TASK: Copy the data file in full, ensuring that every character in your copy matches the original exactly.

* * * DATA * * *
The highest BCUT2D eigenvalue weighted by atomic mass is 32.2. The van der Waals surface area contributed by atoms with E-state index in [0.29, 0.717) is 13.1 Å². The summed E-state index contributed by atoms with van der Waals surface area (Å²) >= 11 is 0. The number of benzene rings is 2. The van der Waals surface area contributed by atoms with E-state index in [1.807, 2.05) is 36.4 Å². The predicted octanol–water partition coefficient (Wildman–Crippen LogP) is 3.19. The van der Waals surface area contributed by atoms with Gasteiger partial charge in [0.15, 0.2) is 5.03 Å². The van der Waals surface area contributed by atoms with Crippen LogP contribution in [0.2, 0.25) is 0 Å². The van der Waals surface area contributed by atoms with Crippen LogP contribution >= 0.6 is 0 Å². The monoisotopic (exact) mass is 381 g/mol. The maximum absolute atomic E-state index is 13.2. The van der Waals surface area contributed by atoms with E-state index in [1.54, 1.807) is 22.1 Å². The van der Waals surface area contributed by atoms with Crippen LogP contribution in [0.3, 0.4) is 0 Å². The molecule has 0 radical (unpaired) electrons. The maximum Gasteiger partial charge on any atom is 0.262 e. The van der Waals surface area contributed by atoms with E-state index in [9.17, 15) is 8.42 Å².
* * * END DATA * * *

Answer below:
The highest BCUT2D eigenvalue weighted by atomic mass is 32.2. The van der Waals surface area contributed by atoms with E-state index in [0.29, 0.717) is 13.1 Å². The summed E-state index contributed by atoms with van der Waals surface area (Å²) >= 11 is 0. The number of benzene rings is 2. The van der Waals surface area contributed by atoms with E-state index in [1.807, 2.05) is 36.4 Å². The predicted octanol–water partition coefficient (Wildman–Crippen LogP) is 3.19. The van der Waals surface area contributed by atoms with Gasteiger partial charge in [0.15, 0.2) is 5.03 Å². The van der Waals surface area contributed by atoms with Crippen LogP contribution in [0.2, 0.25) is 0 Å². The van der Waals surface area contributed by atoms with Crippen LogP contribution >= 0.6 is 0 Å². The monoisotopic (exact) mass is 381 g/mol. The maximum absolute atomic E-state index is 13.2. The van der Waals surface area contributed by atoms with E-state index in [1.54, 1.807) is 22.1 Å². The van der Waals surface area contributed by atoms with Crippen LogP contribution in [0.3, 0.4) is 0 Å². The molecule has 0 radical (unpaired) electrons. The maximum Gasteiger partial charge on any atom is 0.262 e. The van der Waals surface area contributed by atoms with E-state index in [9.17, 15) is 8.42 Å².